FIG. 6 also shows a gantry crane track 630 formed by a recess in the floor where acoustic shell assembly 200 is stored. A line 640 denotes a boundary between a stage area where acoustic shell assembly 200 is placed in its in-use position, and a storage area where acoustic shell assembly 200 is placed in its storage position. Gantry crane track 630 is formed within the storage area but not the stage area in order to prevent the recess from creating a hazard for performers within the stage area.

FIG. 7 illustrates a method 700 for positioning a movable acoustic shell assembly such as that illustrated in FIGS. 2-5 within a performing arts venue. According to the method, the assembly receives an actuation signal to initiate movement of the assembly (710). The actuation signal may be transmitted to the assembly, for example, from a wireless remote control or a data transmission cable. The assembly may receive the signal, for example, via a wireless receiver operatively connected to a controller designed to control the operation of a movement apparatus such as a motor.

In response to receiving the actuation signal, the assembly operates a motor or some other self-propulsion apparatus to provide a force for moving the assembly (720). As an example, the assembly may operate the motor to turn a set of wheels supporting the assembly. The self-propulsion apparatus, in turn, moves the assembly from a storage position to an in-use position (or vice versa) within the performing arts venue. When in the in-use position, the assembly substantially encloses a rear portion of a stage within the venue, as illustrated, for instance, in the example of FIG. 4.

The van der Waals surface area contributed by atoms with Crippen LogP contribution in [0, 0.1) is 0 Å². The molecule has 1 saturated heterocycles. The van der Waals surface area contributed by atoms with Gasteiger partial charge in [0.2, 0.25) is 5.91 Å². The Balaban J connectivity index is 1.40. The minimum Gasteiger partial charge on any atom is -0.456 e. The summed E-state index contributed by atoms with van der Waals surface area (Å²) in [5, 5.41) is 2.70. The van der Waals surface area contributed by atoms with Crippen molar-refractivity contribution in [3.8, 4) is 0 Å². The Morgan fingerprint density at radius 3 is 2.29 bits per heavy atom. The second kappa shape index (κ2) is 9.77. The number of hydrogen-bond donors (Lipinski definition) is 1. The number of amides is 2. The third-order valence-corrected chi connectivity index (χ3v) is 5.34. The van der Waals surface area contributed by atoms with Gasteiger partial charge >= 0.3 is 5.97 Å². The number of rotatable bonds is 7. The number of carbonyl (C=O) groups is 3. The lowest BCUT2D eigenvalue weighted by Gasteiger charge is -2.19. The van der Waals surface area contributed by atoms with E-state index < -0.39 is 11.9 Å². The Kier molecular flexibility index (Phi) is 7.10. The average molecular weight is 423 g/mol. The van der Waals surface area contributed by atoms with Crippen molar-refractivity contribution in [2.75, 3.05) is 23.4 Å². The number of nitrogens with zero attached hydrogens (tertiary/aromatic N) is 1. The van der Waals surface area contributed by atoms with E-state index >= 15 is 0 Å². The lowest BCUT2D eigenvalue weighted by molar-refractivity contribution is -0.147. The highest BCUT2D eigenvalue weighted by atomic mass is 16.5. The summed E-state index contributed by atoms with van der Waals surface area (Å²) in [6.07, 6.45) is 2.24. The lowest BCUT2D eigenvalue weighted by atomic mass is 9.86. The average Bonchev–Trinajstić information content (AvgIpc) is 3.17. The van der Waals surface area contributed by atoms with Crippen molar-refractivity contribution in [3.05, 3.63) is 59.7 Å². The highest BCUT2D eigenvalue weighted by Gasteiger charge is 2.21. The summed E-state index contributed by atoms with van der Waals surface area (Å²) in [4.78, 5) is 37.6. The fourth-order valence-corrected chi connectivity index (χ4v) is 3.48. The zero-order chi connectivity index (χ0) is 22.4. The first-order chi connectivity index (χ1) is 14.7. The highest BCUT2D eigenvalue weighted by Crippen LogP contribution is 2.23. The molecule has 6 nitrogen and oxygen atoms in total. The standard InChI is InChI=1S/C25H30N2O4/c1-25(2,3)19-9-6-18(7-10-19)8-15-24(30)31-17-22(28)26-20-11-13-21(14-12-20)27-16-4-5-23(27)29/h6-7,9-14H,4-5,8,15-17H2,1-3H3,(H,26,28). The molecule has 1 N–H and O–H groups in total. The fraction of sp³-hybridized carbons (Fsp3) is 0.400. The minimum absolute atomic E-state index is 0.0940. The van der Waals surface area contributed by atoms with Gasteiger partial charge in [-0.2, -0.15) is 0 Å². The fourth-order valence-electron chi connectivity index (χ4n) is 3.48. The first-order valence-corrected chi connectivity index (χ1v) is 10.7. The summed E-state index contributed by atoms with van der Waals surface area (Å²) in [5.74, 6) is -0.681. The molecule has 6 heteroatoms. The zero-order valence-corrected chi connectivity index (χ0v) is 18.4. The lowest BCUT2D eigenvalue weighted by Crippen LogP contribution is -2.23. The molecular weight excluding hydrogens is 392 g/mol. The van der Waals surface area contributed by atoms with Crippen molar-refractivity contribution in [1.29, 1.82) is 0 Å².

The method of FIG. 7 can be modified in any of several different ways, such as by employing different techniques to move a gantry crane, or modifying the motion of gantry crane based on signals generated by various types of sensors. Many of these possible modifications are discussed above in relation to FIG. 2 and will not be repeated in order to avoid redundancy.

In view of the foregoing, it should be appreciated that selected embodiments may provide significant benefits by comparison with conventional acoustic shell technologies. For instance, selected embodiments allow a large acoustic shell to be quickly deployed and stored with a minimal amount of human intervention. Selected embodiments also provide safety mechanisms for preventing the shell from injuring people or objects within its environment when being moved. Many embodiments can be constructed from existing crane technologies, which may simplify the cost of designing and implementing their movable parts. Moreover, several embodiments include only a small number of moving parts, many of which are located near the ground, making them relatively easy to inspect and maintain.

Classifications
U.S. Classification181/30, 212/270, 212/169, 212/276, 212/285
International ClassificationE04B1/99, B66C23/26, B66C13/40, B66C13/16
Cooperative ClassificationE04B1/99
European ClassificationE04B1/99
Legal Events
DateCodeEventDescription
Mar 26, 2014FPAYFee payment
Year of fee payment: 4
Aug 7, 2008ASAssignment
Owner name: HOLZMAN MOSS ARCHITECTURE, LLP, NEW YORK
Free format text: ASSIGNMENT OF ASSIGNORS INTEREST;ASSIGNORS:HOLZMAN, MALCOLM;NEVOLA, DELIA;LUKANIC, BRADLEY A.;REEL/FRAME:021356/0172
Effective date: 20080728